Earlier this week, initial estimates pegged Bellator 120: Rampage vs. King Mo as earning 65,000 pay-per-view buys — a number that exceeded the basement-level expectations of most observers. But it turns out that Bellator 120 wasn’t just a moral victory. As first reported by Sherdog (and later confirmed by MMAFighting), Bellator’s inaugural pay-per-view card did over 100,000 buys, making it an unqualified success
Sherdog’s report was based on an anonymous source “speaking on the condition of anonymity because they were not authorized to release buy-rate data.” The source explained that the buyrate information will be readily available in Viacom’s SEC filings later this year.
In a statement released to MMAFighting, Bellator CEO Bjorn Rebney played it cool: “I won’t be discussing specific PPV buy rates, but what I can say is that with one of our main events falling out just seven days before our first PPV, a six figure plus buy rate is a good starting point. But, it’s just that, a starting point. My focus is to continue working with our partners at Spike to create the type of big event experience that we created on the 17th.”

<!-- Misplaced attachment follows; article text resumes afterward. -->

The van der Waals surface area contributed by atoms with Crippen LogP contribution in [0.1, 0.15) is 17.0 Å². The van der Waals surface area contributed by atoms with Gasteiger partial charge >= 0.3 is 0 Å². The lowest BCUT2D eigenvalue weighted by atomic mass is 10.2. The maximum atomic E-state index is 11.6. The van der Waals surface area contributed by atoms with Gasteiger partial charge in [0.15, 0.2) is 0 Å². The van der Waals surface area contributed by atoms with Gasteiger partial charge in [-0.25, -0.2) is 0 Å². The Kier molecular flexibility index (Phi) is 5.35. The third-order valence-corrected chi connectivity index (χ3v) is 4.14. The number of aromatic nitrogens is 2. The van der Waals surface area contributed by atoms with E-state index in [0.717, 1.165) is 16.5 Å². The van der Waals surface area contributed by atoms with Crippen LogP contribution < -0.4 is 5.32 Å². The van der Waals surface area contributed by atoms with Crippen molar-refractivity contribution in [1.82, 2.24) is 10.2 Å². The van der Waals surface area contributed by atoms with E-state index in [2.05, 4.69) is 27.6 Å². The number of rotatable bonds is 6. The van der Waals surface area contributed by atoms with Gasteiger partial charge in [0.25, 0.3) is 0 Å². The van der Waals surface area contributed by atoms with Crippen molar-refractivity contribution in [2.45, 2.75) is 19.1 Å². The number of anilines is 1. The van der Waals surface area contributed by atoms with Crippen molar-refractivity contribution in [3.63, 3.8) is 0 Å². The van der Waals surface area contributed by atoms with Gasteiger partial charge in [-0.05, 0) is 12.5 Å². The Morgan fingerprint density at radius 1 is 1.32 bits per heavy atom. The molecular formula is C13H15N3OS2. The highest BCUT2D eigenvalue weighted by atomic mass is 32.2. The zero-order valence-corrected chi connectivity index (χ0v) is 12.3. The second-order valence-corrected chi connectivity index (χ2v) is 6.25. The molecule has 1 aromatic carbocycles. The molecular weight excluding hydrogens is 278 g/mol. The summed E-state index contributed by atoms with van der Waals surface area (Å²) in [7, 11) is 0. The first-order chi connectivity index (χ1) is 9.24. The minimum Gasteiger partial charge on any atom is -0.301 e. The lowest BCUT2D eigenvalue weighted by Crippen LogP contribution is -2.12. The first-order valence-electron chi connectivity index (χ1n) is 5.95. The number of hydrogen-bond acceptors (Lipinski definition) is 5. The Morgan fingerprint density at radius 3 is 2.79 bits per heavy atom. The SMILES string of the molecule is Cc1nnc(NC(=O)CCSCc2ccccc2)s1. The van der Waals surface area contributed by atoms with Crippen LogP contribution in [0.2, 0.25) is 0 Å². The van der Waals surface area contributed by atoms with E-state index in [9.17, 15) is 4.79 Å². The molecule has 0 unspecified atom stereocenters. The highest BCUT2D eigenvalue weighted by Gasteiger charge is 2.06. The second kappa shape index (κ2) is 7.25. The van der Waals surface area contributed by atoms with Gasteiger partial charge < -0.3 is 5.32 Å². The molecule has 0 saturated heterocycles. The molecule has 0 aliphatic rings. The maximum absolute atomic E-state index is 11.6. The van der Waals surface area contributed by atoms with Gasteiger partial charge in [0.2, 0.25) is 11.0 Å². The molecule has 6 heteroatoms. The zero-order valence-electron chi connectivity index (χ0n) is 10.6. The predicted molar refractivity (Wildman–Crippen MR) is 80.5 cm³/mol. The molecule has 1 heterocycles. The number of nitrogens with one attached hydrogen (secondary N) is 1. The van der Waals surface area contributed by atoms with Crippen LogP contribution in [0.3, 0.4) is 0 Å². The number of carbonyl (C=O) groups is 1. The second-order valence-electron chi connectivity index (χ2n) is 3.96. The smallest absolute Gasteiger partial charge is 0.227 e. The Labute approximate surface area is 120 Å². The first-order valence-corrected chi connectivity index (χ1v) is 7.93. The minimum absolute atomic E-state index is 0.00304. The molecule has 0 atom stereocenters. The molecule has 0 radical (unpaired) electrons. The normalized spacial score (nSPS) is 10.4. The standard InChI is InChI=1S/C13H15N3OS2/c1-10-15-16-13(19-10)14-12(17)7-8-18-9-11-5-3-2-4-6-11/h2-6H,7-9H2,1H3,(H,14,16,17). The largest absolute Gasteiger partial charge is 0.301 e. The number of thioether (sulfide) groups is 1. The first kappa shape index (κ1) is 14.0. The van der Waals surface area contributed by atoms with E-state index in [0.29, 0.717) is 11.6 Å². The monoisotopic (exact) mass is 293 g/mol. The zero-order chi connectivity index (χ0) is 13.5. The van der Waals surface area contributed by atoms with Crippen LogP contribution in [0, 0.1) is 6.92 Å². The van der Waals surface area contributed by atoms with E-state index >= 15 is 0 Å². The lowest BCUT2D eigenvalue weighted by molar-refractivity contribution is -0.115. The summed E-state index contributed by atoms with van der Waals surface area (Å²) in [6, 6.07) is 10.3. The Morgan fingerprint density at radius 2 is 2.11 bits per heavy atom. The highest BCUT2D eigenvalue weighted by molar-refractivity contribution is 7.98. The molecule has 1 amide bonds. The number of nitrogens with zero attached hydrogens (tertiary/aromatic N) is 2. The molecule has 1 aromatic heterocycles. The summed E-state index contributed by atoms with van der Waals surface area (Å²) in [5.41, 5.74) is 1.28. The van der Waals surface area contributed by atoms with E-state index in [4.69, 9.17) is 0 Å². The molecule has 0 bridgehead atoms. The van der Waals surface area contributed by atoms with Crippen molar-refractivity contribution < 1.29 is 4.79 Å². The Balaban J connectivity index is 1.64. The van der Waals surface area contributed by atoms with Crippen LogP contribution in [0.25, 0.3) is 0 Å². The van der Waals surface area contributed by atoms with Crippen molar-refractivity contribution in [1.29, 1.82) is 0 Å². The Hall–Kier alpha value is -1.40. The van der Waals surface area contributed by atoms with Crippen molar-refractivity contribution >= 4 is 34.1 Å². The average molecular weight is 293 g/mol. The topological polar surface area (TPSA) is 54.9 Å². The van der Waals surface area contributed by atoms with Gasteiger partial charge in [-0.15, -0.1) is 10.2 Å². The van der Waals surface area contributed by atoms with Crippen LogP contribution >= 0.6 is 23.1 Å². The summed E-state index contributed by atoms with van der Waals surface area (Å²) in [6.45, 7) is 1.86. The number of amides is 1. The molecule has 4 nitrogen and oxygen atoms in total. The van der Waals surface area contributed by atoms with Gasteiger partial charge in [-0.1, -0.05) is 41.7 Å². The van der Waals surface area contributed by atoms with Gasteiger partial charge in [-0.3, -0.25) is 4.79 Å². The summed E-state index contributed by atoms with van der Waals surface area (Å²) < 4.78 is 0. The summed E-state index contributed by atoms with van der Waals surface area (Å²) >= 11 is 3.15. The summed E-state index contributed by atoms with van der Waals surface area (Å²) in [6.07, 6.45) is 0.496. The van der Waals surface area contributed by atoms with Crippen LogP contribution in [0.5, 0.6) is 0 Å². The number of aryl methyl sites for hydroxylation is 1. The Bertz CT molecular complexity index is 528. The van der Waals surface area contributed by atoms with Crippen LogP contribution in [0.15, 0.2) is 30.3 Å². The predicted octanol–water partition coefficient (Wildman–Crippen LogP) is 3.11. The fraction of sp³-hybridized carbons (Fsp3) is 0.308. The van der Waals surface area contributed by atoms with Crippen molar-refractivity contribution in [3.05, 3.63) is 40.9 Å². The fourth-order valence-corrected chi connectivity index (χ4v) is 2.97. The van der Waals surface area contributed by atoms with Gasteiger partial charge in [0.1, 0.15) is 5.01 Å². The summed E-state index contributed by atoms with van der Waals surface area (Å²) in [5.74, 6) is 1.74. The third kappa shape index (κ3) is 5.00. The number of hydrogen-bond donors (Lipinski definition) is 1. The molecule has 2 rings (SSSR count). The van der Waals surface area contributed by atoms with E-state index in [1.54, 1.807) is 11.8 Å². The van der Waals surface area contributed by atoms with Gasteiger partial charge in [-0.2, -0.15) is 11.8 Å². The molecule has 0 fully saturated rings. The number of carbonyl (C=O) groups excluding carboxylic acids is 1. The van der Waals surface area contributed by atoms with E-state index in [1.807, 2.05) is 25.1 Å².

The only other non-Zuffa MMA PPV to hit a six-figure buyrate was Affliction: Banned in July 2008, and that card featured Fedor Emelianenko, three former UFC heavyweight champs (Tim Sylvia, Andrei Arlovski, Josh Barnett) and a host of other recognizable MMA veterans. Bellator hit 100k even after losing its main event. That’s kind of astounding. Rampage and Tito can still put asses in seats, I guess.
So what’s the ceiling for Bellator’s pay-per-view potential? With a stronger card, can they approach the 140k-150k range that the UFC has pulled for its least popular PPV shows? And if so, then what? Will 2014 be the year when Bellator can legitimately call itself a competitor to the UFC?